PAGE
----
Is Berkeley review good? i'm studying for 2015 mcat.

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Dec 19, 2013
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I feel like the content, passages, and questions are really spcific

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Be careful not to mistake several examples where multiple topics are being mixed together and applications of the concepts as being really specific. Those are the things that make BR standout. And the detailed explanations that discuss the concepts and extremely useful shortcuts you won't find anywhere else make the books look thicker, but again, that's a strength. Doing well on this test requires that you learn to thinking quicker and in a more organized fashion. That's what the books aim to teach.

The 2015 physical sciences section is not changing all that much. There are a few new topics being added and a few being removed. It will likely involve more applications to biological systems, but you will be fine in that section. Just omit some of the topics that are being removed and be aware that organic chemistry is now moving to the physical sciences section. For BS, biochemistry is being added and the level of difficulty is going up. That is a perfect fit for BR. Using the current BR books for the 2015 science sections should be fine, because they have been slowly changing and incorporating more passages aimed at the new MCAT. Obviously for the sociology/psychology section, you'll need to study with new books.
Acetylcholine is one of the body's most important
neurotransmitters, responsible for the transmission of
nerve impulses across synaptic junctions. There are two
main classes of acetylcholine receptors. The nicotinic
acetylcholine receptor responds to nicotine as an agonist
and to curare as an antagonist. The muscarinic
acetylcholine receptor responds to muscarine as an
agonist and to scopolamine as an antagonist.
Nicotine is a psychoactive alkaloid extracted from
tobacco plants. It is a toxic substance, one that places a
stress on the heart and the entire cardiovascular system.
Because this drug is quite addictive, several techniques
have been designed to cure nicotine dependence.
In a novel nicotine replacement therapy, a
combination of physostigmine and scopolamine is
administered. Physostigmine is an acetylcholinesterase
inhibitor at both muscarinic and nicotinic acetylcholine
receptors. It must be noted that scopolamine is functional
in the central nervous system, but receptors in heart tissue
are insensitive to scopolamine. Figure 1 schematically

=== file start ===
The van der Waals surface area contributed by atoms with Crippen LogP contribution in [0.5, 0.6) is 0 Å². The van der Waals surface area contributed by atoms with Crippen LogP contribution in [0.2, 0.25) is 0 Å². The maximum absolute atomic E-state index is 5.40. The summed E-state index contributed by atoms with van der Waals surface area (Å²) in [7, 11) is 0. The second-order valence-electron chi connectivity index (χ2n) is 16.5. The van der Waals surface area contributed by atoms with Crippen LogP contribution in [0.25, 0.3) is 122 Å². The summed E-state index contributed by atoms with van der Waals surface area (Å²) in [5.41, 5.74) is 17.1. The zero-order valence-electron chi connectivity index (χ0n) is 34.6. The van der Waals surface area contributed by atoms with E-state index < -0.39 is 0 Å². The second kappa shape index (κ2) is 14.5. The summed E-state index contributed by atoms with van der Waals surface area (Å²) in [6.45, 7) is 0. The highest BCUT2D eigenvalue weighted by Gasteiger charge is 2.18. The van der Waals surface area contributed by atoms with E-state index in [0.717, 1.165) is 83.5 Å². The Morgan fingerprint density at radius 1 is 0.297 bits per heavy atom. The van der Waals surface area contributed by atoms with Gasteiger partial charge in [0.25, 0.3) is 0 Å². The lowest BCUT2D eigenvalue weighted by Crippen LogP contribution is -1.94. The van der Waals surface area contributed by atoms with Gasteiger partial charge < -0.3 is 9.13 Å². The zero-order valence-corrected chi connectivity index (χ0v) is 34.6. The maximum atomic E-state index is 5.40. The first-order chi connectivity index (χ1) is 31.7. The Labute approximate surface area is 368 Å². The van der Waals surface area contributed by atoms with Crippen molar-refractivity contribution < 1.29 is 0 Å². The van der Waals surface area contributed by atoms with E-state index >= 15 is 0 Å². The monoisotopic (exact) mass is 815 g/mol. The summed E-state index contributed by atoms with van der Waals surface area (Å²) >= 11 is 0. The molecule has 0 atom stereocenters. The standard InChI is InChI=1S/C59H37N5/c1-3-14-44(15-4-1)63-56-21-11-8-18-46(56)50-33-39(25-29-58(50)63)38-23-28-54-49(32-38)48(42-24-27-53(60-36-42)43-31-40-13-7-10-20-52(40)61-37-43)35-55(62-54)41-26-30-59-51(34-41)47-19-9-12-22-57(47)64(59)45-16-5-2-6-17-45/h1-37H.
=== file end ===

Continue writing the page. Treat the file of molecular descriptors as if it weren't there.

depicts the action of these substances in the autonomic
nervous system.

C is correct, a net nicotinic and parasympathetic nervous system excitation. We want to offer the person who is
addicted to nicotine the "high." without the cardiovascular risks associated with nicotine. Therefore, we will want to
stimulate the nicotinic receptors in the central nervous system to achieve this sensation. The problem is that
nicotinic receptors arc located in the pre-ganglionic synapse of both the sympathetic and parasympathetic nervous
systems. We might think that since both are stimulated, they simply cancel each other out. However, we know that
nicotine causes stress on the heart, so the nicotinic receptor in the sympathetic nervous system must be dominant.
With this in mind, let us look at the two drugs added. The first is physostigmine (eserine). This acetylcholinesterase
inhibitor will cause increased levels of acetylcholine in both nicotinic and muscarinic receptors. This will give us
the nicotine "high" that we want. Yet wc do not want to stimulate all the muscarinic receptors, so we add
scopolamine. This acts to block all muscarinic receptors. This is what we want. We get the familiar feeling caused
by nicotine and have blocked all muscarinic receptors. We are not done, though. We are still left to deal with the
cardiovascular stress. The physostigmine will increase acetylcholine (ACh) levels at the first synapse in the
sympathetic nervous system. But in the parasympathetic system, it increases ACh levels at both the nicotinic and
the muscarinic receptors (remember that scopolamine does not work directly upon heart tissue). Therefore, we have
two stimulations in the parasympathetic system while we only have one in the sympathetic system. Therefore, we
are left with a net nicotinic stimulation with a parasympathetic excitation. The correct choice is C.

I'm really not getting this question and the answer